Schooling Up To Class VIII Meant To Be Wasted?

By the time a child completes his class 8th schooling, he has attained age 14. It is a very precious time of life indeed. Raw data tends to suggest approximately 40% discontinue further education. There are many reasons for it- poverty and poor education infrastructure being two critical reasons. A collection of data from different segments like persons below poverty line, food security, village population, urban poor, disability and underserved population throws up the only conclusion that good education in India is a “luxury” the average household can’t afford. On the other hand the question “what is the use of education?” begs an answer nobody has been able to field so far. When high school pass (X & XII) and graduates fail to get a job, the VIII pass can’t even dream of landing up a job. Is “literacy” alone a measure of our achievement?

Age 14 is no small milestone in our country where the poor as defined under all categories mentioned above, constitute about 80% of our population. The question is: What is the age at which a boy (girl) can be considered grown up enough to be given family responsibilities and prepared to face exigencies? Thinkers in the past answered these questions after collecting the requisite statistics. They had settled for 12 years. Medical fraternity will provide due justifications regarding “maturity” at age 12 purely on technical grounds. It does not mean, children aged 12 should be loaded with the family responsibilities. If they do it, there exist compelling reasons for their plight, like the starvation conditions in the family or mother/father ill or unemployed. The sheer number of such painful cases will exceed the national population of many countries. The lesson we need to draw is this: formal or informal, education must be able to turn a child in to a “skilled workman” by the time he celebrates his (her) 15th Birthday.

It means overhauling our education curriculum and system. Presently it is a horrible waste of the whole schooling of 11 years as children enter school at 3+ these days, though the right age should be 5 years if the number of children wearing reading glasses is to be reduced. Modern achievements will trash any such demand for justifiable reasons. But ponder for a moment to analyse whether it robs the child of his childhood. We are producing trained workers because once in school, they will never have time in life for themselves, running from school to college to the job market. They are an over-burnt generation. We have successfully deprived them of Children’s Right to Life & Liberty and Healthy Growth of Body & Mind. Success too does not come to all children. What about the 40% not going beyond class VIII? What would they do? Are we not making them economically disabled? Is it the goal of our education policy?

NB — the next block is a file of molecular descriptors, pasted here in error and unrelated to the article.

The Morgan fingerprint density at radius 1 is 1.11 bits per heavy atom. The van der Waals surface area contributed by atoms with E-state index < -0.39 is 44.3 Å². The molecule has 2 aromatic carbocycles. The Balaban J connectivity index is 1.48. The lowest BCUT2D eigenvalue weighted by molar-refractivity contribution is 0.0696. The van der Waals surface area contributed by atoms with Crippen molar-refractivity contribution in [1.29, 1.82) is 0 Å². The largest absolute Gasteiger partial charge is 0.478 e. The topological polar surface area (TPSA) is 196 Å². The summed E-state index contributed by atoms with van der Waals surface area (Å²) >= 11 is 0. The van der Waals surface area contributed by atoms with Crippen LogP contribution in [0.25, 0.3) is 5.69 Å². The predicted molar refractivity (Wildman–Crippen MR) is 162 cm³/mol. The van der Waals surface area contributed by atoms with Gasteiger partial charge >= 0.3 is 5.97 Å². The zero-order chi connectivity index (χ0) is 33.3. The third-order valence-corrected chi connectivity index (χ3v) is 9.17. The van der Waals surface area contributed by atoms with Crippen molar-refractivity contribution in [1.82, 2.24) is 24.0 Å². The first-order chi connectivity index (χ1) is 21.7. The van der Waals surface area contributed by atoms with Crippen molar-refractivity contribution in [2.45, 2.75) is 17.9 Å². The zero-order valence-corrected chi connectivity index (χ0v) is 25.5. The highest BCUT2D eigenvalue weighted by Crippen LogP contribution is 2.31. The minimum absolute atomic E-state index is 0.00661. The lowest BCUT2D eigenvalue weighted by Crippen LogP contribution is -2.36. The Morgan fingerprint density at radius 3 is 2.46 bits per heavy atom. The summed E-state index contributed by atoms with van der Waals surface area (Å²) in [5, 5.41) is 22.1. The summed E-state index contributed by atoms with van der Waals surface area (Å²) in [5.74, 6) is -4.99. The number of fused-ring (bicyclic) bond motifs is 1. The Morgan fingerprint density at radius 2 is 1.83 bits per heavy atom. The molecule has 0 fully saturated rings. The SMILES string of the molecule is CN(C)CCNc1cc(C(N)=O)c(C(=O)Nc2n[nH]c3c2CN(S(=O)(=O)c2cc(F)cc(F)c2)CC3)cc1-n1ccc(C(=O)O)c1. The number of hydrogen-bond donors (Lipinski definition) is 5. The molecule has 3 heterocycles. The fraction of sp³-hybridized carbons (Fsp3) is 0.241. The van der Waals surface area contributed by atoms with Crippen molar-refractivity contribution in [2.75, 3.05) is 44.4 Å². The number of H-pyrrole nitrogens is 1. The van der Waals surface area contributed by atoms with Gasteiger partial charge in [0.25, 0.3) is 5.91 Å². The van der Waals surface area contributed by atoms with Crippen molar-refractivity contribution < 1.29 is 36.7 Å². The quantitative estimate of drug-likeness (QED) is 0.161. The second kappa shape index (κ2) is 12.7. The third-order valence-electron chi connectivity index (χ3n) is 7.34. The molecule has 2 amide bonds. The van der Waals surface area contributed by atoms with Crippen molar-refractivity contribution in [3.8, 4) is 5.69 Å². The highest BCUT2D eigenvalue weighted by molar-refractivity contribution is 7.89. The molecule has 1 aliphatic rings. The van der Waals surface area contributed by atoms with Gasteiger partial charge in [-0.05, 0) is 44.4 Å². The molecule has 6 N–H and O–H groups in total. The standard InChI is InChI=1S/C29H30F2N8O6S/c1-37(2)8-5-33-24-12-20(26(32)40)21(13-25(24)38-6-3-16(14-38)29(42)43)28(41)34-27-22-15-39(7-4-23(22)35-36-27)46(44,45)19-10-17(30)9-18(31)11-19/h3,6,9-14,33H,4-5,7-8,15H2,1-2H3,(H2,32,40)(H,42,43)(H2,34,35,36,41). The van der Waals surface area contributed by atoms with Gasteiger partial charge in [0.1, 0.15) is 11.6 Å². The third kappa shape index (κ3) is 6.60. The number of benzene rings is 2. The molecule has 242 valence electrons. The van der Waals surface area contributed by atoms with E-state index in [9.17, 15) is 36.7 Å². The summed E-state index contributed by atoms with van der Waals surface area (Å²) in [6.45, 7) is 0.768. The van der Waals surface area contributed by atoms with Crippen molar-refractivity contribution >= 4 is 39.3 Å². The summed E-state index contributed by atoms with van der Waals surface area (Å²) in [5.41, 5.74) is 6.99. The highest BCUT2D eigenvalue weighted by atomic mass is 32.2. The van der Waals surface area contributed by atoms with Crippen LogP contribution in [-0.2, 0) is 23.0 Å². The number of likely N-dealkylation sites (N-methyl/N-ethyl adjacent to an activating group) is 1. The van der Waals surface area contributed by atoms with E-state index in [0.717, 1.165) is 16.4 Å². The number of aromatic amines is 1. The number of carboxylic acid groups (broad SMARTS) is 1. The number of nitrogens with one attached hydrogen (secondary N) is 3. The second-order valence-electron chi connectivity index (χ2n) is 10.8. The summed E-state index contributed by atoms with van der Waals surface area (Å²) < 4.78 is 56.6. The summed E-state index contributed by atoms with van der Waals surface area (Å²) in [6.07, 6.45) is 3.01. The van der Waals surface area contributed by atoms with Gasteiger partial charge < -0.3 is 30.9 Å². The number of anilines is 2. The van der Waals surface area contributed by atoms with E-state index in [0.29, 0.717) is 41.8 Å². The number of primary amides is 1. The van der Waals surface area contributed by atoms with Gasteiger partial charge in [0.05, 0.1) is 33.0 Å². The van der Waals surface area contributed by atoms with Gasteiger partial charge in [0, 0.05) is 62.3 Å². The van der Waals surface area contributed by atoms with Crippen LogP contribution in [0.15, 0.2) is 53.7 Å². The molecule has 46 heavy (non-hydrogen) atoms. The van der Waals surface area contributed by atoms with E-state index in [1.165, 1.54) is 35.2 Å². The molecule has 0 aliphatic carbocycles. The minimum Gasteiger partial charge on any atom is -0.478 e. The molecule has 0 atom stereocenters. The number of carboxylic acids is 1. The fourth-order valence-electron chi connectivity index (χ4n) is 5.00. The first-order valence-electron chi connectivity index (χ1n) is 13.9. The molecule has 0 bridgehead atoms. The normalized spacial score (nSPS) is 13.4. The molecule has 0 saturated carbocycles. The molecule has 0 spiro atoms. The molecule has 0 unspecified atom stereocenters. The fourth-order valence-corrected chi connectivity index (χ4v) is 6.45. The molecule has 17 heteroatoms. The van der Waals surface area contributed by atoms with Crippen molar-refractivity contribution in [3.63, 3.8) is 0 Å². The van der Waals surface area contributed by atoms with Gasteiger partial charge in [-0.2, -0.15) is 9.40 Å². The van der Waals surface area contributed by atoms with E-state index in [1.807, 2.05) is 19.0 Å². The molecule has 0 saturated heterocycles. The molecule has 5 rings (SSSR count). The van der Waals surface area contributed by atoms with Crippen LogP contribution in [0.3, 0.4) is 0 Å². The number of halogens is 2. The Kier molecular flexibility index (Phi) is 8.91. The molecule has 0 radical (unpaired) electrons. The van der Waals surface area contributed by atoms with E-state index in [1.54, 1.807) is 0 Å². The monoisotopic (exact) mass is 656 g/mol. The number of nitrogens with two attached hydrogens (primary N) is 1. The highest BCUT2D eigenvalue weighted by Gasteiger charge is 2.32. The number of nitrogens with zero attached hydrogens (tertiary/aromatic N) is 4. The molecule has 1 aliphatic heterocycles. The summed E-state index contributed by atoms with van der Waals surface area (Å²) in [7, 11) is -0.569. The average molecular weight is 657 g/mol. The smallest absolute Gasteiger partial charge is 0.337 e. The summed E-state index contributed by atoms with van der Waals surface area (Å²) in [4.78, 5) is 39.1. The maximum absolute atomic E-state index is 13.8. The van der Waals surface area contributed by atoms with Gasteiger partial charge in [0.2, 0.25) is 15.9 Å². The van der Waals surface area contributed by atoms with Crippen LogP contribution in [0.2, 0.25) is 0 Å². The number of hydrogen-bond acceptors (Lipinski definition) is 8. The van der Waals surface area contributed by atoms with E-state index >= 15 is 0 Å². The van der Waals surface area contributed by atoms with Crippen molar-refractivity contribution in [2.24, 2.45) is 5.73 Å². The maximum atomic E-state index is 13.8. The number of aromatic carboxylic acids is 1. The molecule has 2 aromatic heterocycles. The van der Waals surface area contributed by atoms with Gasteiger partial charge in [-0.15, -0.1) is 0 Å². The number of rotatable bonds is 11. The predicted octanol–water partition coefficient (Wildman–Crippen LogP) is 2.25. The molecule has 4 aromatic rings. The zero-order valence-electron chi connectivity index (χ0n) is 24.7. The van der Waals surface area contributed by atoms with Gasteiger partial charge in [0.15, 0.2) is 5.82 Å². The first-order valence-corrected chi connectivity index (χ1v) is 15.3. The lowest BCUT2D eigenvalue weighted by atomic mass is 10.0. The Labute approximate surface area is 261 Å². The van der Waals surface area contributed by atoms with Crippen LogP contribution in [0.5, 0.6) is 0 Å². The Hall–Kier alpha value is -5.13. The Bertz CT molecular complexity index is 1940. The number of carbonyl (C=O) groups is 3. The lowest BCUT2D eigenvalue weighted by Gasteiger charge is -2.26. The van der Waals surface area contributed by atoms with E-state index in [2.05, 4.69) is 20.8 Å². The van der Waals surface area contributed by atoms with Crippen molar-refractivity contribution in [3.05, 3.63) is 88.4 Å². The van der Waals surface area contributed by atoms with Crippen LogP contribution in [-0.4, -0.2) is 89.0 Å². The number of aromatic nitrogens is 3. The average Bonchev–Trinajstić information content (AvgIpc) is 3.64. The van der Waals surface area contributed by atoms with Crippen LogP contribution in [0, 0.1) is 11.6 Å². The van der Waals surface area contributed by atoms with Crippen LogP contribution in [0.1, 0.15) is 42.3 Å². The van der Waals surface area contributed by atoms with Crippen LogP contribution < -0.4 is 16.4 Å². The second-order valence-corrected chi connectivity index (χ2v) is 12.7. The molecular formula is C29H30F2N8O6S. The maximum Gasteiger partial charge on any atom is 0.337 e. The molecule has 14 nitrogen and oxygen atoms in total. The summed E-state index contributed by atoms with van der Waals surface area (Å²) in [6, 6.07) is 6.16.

We need to devise a system whereby children learn one livelihood skill in the 10 years in school on the job. It may be without any formal lectures on the theory or technical aspects of it. We learn to drive without knowing anything about the inside of the car. Photography is yet another trade to learn. Why should children in this period not learn to use the computer and the keyboard effectively? The list goes on, but the success rate is 100% in any trade selected with due care. It is somewhat puzzling to find tailoring or candle-making in the training programmes of most Finance & Development Corporation of the government, which aims to serve the disadvantaged groups. They need to be supplemented with skill development in first aid, physiotherapy, pre-natal/ post natal services and similar other non-traditional and modern trades for a satisfactory livelihood. Our education system has to change children’s attitude to working with hands. We   teach our children contempt for trades enumerated in the foregoing and rate a government job superior, though the well trained nurse may get more than a doctor for his services, as there has always been a shortage of qualified nursing staff and the demand is only rising. Unless we start thinking for ourselves and stop merely copying advanced countries, we will be acquiescing to the colossal waste of money and manpower that has been going on all these years.

India has to rethink her children’s education up to class VIII and devise suitable policies to face the challenge before her. Let us not be too patriarchal and bossing over our children. It is our duty to ensure a healthy development of their body and mind in 14 years. They should be able to face the world on their own in their 15th year of life. Millions of the unfortunate Indians have been shouldering these responsibilities all these 69 years of Azad Bharat. Even today, children can be seen working at millions of roadside eateries throughout India. The kind of labour they have to do should be enough to draw tears in the eyes of any good citizen. It can stop if our schools also impart OJT (on the job training). Poverty can’t be removed by slogans or subsidies. Education alone is no guarantee for gainful employment. 14 crucial years can’t be allowed to be wasted so easily. Can a project be allowed to suffer non-commissioning or excessively delayed commissioning? The privileged rear their children to make it to the national cricket team, proving the potential children have. Each child is endowed with such potential, only if our school education would nurture it to deliver a finely honed young man ready to face the competition before him in life.

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